One of the main conclusions I’ve come to is that I am going to spend more time going forward drawing. Since I left the animation industry in February of 2000, I have mostly neglected this skill area. I have a long list of excuses I could trot out if I wanted, but at the end of the day, excuses only
keep you in the place you’re apologizing for being, so I’m not giving that list any air time.

One of the external motivators I’ve latched onto in an effort to do more drawing is to participate in Inktober. The challenge is simple: do a drawing, in ink, every day, all month.

Saturday, September 27, 2014

Beyond Price, conclusion, short fiction by Rebecca P Minor

Part V
Part VI
The wee hours of the morning wore on, and Veranna’s cheek bounced against her father’s back, since the strength to hold her head up another moment had left her long ago. The horse they rode grew slower and slower, tripping more often. They splashed through a shallow brook at a plodding trot, and the water spattered Veranna’s face with cold spray. She flinched but did not lift her head. How odd to be clutching a virtual stranger so closely, and yet at the same time, to feel more at home than she could ever remember. If only the fierce tingle harassing her skin would abate, she could almost be comfortable. Drift to sleep, even.
Her father reined the horse to a stop once they had put the stream behind them. “Veranna,” he whispered.
“Yes.” Veranna grimaced. In the time her swollen lips had gone unused, they had stiffened. Were any of her teeth loose? In all the commotion, she had failed to check.
“Let us see to your hurts and put you in some proper travel clothes, now that we have put some distance between ourselves and the caravan.” Veranna’s father bent his knee to his chest and pulled his foot over the horse’s neck, then worked his other boot free of the stirrup and hopped to the ground. He reached up and took her by the waist. When he slid her from the saddle, she eased gently to the ground, and her father showed no sign of the slightest strain in lowering her. His ageless face bore no lines of weariness in the wan glow of the setting moon.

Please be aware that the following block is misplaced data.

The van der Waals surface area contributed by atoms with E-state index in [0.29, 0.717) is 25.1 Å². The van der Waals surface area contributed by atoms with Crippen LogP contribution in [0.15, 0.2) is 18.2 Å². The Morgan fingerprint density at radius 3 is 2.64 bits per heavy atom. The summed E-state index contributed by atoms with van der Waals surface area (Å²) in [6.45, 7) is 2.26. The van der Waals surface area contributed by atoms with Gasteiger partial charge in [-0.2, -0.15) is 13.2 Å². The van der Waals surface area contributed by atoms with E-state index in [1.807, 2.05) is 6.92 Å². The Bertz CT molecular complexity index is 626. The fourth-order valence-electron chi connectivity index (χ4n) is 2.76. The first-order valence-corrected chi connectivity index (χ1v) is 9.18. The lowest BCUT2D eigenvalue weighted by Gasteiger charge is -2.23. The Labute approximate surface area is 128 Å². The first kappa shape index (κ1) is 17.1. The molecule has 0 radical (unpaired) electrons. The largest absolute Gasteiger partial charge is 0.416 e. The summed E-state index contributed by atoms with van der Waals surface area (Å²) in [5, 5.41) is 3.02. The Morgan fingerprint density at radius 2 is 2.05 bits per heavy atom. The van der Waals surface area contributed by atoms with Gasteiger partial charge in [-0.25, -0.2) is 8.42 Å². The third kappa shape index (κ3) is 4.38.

Thursday, September 25, 2014

Beyond Price, Part VI short fiction by Rebecca P Minor


Playing catch up on this story? Find all the previous installments here:
Veranna hopped down from the edge of the stage and stalked for the showground exit. What choice do I have? The weasel. But he’s wrong—how could I ever love someone like him? At least I’ll still have many years to live once he’s in his grave . . .
Something slammed into Veranna’s side and bowled her over. Fingers groped through her hair and wrenched her head back. A fist drove into her teeth, and stars burst across her vision. She kicked and clawed from her attacker’s grasp.
“Oh no you don’t!” a female voice shrieked. The attacker caught hold of the rear panel of Veranna’s skirt. Seams strained and threatened to tear.
Veranna wheeled. Merina. She spat a mouthful of blood.
“Two nights now we’ve made no money on your account, you shameless tramp,” Merina said. “We all know why he keeps you.” She pulled a knife from her belt.